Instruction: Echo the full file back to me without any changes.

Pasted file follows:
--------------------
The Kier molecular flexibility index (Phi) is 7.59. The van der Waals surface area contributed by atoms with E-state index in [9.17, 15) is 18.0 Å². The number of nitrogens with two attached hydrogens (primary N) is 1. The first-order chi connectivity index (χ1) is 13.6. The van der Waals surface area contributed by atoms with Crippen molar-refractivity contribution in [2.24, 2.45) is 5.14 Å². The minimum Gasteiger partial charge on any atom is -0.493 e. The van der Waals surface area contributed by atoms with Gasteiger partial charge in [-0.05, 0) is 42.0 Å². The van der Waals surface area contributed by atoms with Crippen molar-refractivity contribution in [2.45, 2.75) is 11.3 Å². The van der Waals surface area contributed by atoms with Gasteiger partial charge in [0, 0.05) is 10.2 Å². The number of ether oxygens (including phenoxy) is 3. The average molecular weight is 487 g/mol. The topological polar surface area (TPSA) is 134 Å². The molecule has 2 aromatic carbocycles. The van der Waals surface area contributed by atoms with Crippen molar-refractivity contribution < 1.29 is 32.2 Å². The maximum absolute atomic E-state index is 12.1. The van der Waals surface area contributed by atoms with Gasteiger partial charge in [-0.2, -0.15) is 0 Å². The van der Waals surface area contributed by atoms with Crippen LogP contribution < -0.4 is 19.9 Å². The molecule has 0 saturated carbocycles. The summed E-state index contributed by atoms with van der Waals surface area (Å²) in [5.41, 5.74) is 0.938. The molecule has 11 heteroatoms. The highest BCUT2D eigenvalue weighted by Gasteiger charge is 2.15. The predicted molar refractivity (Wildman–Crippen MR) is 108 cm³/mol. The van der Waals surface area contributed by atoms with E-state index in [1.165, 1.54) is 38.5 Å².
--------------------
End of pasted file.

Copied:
The Kier molecular flexibility index (Phi) is 7.59. The van der Waals surface area contributed by atoms with E-state index in [9.17, 15) is 18.0 Å². The number of nitrogens with two attached hydrogens (primary N) is 1. The first-order chi connectivity index (χ1) is 13.6. The van der Waals surface area contributed by atoms with Crippen molar-refractivity contribution in [2.24, 2.45) is 5.14 Å². The minimum Gasteiger partial charge on any atom is -0.493 e. The van der Waals surface area contributed by atoms with Gasteiger partial charge in [-0.05, 0) is 42.0 Å². The van der Waals surface area contributed by atoms with Crippen molar-refractivity contribution in [2.45, 2.75) is 11.3 Å². The van der Waals surface area contributed by atoms with Gasteiger partial charge in [0, 0.05) is 10.2 Å². The number of ether oxygens (including phenoxy) is 3. The average molecular weight is 487 g/mol. The topological polar surface area (TPSA) is 134 Å². The molecule has 2 aromatic carbocycles. The van der Waals surface area contributed by atoms with Crippen molar-refractivity contribution < 1.29 is 32.2 Å². The maximum absolute atomic E-state index is 12.1. The van der Waals surface area contributed by atoms with Gasteiger partial charge in [-0.2, -0.15) is 0 Å². The van der Waals surface area contributed by atoms with Crippen LogP contribution < -0.4 is 19.9 Å². The molecule has 0 saturated carbocycles. The summed E-state index contributed by atoms with van der Waals surface area (Å²) in [5.41, 5.74) is 0.938. The molecule has 11 heteroatoms. The highest BCUT2D eigenvalue weighted by Gasteiger charge is 2.15. The predicted molar refractivity (Wildman–Crippen MR) is 108 cm³/mol. The van der Waals surface area contributed by atoms with E-state index in [1.165, 1.54) is 38.5 Å².